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Orumieh: City of ancient churches
On New Year’s Eve, I went to the Mahdi Al-Qadam neighborhood of Orumieh, the capital city of the northwestern province of West Azarbaijan, where a mosque and two churches are located close to each other.
Shia Muslim teenagers in black were preparing to hold a mourning ceremony for the martyrdom of Hazrat Fatima Zahra (PBUH), daughter of Prophet Muhammad (PBUH) in the mosque, while Christians were busy in the churches decorating their altars and the holy idols of Saint Mary (PBUH).
Viguen, an Assyrian resident of Orumieh, said that he is fluent in Armenian. He added that his wife is Armenian and can speak Azari, Persian, Assyrian and Turkish.
He said Assyrians are an ethnic group indigenous to the ancient kingdom of Assyria, whose language is a member of the Semitic language family that is very similar to Arabic.
“Armenian people, however, are Christian refugees who arrived in Iran during the Parthian and Sassanid periods. Their language is a subcategory of Indo-European languages and is somehow similar to Iranian languages,” he noted.
He added that both groups have their own church.
The Assyrian Catholic Church faces the Armenian Orthodox Church in Mahdi Al-Qadam neighborhood of the city.
Mikhail, the custodian of the Assyrian church, showed me an old monastery, located next to the church, which has been closed for years. The church itself, with a red brick facade, is 150 years old. Its building was renovated in 1953. The high altar of the church, with a large cross and an image of Jesus Christ (PBUH) standing between two angels, is blue.
Mikhail said that wedding ceremonies are held in the church hall and funerals in the churchyard.
The statue of Saint Mary (PBUH), standing on a flower-covered platform and a place to light a candle, is located in the corner of the churchyard.
I left the Assyrian Catholic Church and entered the Armenian Orthodox Church, which, with its beautiful yellow brick facade, does not look very old. A person named Rafik opened the door for me. He said that the Armenian Church, which is older than 100 years, was renovated recently. His dialect was different from that of Mikhail.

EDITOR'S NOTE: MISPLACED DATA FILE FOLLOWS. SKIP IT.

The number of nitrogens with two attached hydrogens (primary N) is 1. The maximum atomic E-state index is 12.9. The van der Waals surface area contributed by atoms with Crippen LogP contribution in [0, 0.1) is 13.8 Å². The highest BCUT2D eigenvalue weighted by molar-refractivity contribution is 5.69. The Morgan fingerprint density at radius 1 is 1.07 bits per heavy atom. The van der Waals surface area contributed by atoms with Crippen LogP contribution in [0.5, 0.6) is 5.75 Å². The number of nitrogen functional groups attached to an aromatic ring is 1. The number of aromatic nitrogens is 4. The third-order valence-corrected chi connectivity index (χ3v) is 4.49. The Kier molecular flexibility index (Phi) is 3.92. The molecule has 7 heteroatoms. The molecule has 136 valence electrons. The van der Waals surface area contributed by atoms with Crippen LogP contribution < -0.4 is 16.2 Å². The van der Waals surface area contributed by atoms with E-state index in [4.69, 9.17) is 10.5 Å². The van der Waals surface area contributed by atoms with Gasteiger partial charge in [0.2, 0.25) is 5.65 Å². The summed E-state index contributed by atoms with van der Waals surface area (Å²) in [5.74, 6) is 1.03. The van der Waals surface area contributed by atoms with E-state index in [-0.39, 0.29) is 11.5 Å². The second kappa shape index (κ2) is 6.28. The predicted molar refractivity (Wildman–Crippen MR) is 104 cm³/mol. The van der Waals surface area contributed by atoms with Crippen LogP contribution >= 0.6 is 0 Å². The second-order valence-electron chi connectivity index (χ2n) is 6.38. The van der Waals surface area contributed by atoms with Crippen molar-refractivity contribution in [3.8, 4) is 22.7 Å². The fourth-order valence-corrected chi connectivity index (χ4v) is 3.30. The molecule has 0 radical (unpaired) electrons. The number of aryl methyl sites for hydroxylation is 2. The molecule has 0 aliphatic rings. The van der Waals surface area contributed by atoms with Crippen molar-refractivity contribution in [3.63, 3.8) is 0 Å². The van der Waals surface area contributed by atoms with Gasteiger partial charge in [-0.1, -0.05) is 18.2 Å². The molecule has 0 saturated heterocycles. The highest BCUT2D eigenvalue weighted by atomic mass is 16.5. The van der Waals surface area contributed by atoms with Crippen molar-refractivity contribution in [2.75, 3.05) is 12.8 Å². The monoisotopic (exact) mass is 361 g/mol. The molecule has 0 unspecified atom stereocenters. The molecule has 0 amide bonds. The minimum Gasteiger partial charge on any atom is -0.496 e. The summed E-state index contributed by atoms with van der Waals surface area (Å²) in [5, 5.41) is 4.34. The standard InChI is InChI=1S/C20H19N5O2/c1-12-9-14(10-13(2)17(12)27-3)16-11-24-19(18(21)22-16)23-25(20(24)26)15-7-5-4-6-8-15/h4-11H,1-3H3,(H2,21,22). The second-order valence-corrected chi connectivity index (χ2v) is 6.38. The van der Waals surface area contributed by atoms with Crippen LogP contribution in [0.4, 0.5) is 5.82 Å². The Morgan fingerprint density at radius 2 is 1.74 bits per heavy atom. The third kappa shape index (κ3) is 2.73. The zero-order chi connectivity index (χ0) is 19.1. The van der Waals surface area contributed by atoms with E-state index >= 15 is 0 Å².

He added that the church altar is a place just for priests; women do not go there. A number of candles, made by the Armenian people of Tabriz, were put on a table. The picture of the Virgin Mary (PBUH), embracing Jesus Christ (PBUH), was on the wall of the altar.
A piece of red velvet was spread under her feet on a few decorative steps, covered with crosses, candles and metal birds.
I went to Khayyam Street to visit the Assyrian Church of Saint Mary (PBUH) as well. On a plaque next to the entrance of the church, it is written that three Zoroastrian priests, who predicted the birth of Jesus Christ (PBUH), turned the building, which was a fire temple, into a church. Thus the church dates back to the first century CE.
Daryavash Azizian is the church’s priest, who said, “I have an Iranian name because I am Iranian, but the Assyrian pronunciation of my name is slightly different from that of Persian.”
He added that according to historical documents, the church was built on the tomb of one of the three Zoroastrian priests.
“A few years ago, during a renovation project, I found several wooden pieces of an old coffin. The radiocarbon dating performed on them showed that the grave was built right after the death of the Zoroastrian priest.”